Improving Cancer Foci Detection in Prostate Cancer Using Multiparametric MRI/MRS (GCC 1261)
This study has been withdrawn prior to enrollment.
(No participants enrolled)
Information provided by (Responsible Party):
Department of Radiation Oncology, University of Maryland
First received: January 8, 2013
Last updated: June 7, 2016
Last verified: June 2016
The investigators' goal is to develop a non-selective and non-invasive procedure to identify aggressive tumors and simultaneously identify their exact location in Prostate cancer patients undergoing radical prostatectomy by combining multiparametric MRI and machine learning techniques. The combination of multi-parametric MRI and machine learning (validated using histopathology) can lead to increased sensitivity and specificity of cancer foci in the prostate, and help in isolating aggressive from indolent tumors. This increased sensitivity and specificity may eventually lead to: a) a reduction in the number of patients that undergo unnecessary treatment, and b) enhance current treatment options by enabling the use of focused therapies. The investigators will recruit 15 patients with prostate cancer that are currently scheduled to undergo radical prostatectomy into the study. All patients will obtain an advanced MRI study prior to the radical prostatectomy. MRI scans will include a) high-resolution volumetric images using T1 and T2-weighted imaging, b) vascular images using dynamic contrast enhanced (DCE) imaging, c) biophysical microstructure images using diffusion-weighted imaging, and d) biochemical images using MR spectroscopic imaging. Following radical prostatectomy, a pathologist will grade the prostatectomy specimens based on standard of care (Gleason grading system). Correlations will be generated between the parameters obtained from scans and from clinical assessments.
||Observational Model: Case-Only
Time Perspective: Prospective
||Improving Cancer Foci Detection in Prostate Cancer Using Multiparametric MRI/MRS and Machine Learning to Better Manage the Disease
Primary Outcome Measures:
- Primary Objective: distinguishing high-grade tumors vs. low-grade tumors and normal prostate [ Time Frame: 16 months ]
Whether advanced MR imaging techniques can be used to train machine-learning techniques to distinguish high-grade tumors from low-grade tumors and normal prostate. The machine-learning techniques will be trained using histopathology data as the ground truth.
To achieve this we will obtain volumetric images of the various tissue attributes (listed below) and match them to histopathology:
- Vascular permeability (ktrans) using dynamic contrast enhanced MRI (DCE-MRI)
- Morphological changes captured using T2 and diffusion changes using diffusion weighted MRI (DW-MRI)
- Metabolic signatures of (choline+creatine)/citrate) or CC/C using magnetic resonance spectroscopic imaging (MRSI)
- Correlate in vivo imaging findings to ex vivo histopathology using deformable image registration
- Develop a multiclass support vector machine (SVM) using the set of multi-parametric images as input, and use it predict a score akin to the Gleason score.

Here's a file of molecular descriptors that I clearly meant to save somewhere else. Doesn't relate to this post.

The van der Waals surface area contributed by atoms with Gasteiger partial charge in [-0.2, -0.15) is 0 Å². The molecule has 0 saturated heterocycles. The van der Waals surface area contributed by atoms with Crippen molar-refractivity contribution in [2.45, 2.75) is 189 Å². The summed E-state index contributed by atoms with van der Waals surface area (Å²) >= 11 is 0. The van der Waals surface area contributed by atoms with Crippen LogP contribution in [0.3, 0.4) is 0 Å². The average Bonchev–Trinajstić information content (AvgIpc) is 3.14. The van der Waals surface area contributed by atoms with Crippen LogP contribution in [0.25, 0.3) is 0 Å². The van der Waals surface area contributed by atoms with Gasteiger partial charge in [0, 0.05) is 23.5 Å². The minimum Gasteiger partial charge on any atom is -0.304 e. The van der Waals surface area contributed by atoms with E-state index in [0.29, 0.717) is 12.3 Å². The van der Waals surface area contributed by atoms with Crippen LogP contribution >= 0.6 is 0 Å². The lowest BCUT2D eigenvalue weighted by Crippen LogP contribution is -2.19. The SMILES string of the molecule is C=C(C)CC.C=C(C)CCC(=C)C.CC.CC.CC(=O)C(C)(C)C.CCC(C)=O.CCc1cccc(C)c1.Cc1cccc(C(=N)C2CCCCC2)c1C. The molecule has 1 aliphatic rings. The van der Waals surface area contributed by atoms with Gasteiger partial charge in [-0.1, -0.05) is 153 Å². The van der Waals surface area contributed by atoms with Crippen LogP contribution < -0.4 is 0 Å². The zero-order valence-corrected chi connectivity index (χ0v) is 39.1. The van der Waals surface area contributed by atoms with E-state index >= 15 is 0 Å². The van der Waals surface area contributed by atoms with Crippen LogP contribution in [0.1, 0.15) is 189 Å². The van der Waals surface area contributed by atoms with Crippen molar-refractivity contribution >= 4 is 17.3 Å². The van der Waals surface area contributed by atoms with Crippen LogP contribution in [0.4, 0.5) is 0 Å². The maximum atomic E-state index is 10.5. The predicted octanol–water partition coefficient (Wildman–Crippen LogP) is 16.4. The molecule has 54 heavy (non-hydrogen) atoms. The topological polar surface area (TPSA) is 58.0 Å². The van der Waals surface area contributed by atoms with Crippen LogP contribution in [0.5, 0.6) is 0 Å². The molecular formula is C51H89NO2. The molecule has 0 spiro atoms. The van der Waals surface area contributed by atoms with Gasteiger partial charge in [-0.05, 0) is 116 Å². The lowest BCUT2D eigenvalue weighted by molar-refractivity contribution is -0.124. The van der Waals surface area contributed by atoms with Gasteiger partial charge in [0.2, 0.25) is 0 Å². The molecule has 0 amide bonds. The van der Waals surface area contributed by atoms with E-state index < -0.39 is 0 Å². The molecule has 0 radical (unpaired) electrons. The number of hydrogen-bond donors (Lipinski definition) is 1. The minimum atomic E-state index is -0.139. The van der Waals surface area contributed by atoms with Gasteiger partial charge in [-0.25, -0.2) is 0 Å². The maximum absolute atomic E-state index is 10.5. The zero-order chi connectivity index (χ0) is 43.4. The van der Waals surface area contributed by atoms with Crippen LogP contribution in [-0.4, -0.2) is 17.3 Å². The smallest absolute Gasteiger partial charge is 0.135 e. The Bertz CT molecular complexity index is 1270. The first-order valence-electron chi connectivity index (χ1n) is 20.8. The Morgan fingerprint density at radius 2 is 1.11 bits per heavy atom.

Secondary Outcome Measures:
- Secondary Objective: non-invasive and quantitative test to accurately identify the tumor grade and location. [ Time Frame: 16 months ]
Advanced MR imaging techniques can be used alone in classifying tumor grade. Datasets collected will be partitioned into subsets that will be used for testing the machine learning techniques. For example: 90% of the data will be used for training and the remaining 10% will be used for testing. This process will be repeated over a combination of different subsets. Our hypothesis is that Machine Learning methods will assist in analyzing the differences between aggressive tumors, indolent tumors, and normal tissue. We further hypothesize this analysis will help in synthesizing an imaging-based "score" that can identify an aggressive tumor from indolent tumors and normal tissue in new cases after training. We believe using multi-parametric MRI combined with an advanced machine learning technique can improve the sensitivity and specificity of tumor foci detection. This will result in a non-invasive and quantitative test to accurately identify the tumor grade and location.
| Study Start Date:
| Study Completion Date:
| Primary Completion Date:
||April 2015 (Final data collection date for primary outcome measure)
|Ages Eligible for Study:
||18 Years and older (Adult, Senior)
|Sexes Eligible for Study:
|Accepts Healthy Volunteers:
prostate cancer patients that have elected to go for radical prostatectomy
- All male patients that have opted for radical prostatectomy
- Subjects must be capable of giving informed consent.
- Subjects must not be claustrophobic.
- Subjects with pacemakers.
- Subjects who have metallic ferromagnetic implants or pumps.
- All females are excluded from this study.
- Subjects with kidney disease of any severity or on hemodialysis.
- Subjects with known allergies to gadolinium-based contrast agents.
- Subjects incapable of lying on their backs for up to an hour at a time.
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Please refer to this study by its ClinicalTrials.gov identifier: NCT01766869
|Baltimore, Maryland, United States, 21201 |
University of Maryland
||Warren D'Souza, PhD
||Department of Radiation Oncology, Principal Investigator, University of Maryland
History of Changes
|Other Study ID Numbers:
|Study First Received:
||January 8, 2013
||June 7, 2016
Keywords provided by Department of Radiation Oncology, University of Maryland:
Additional relevant MeSH terms:
ClinicalTrials.gov processed this record on August 17, 2017
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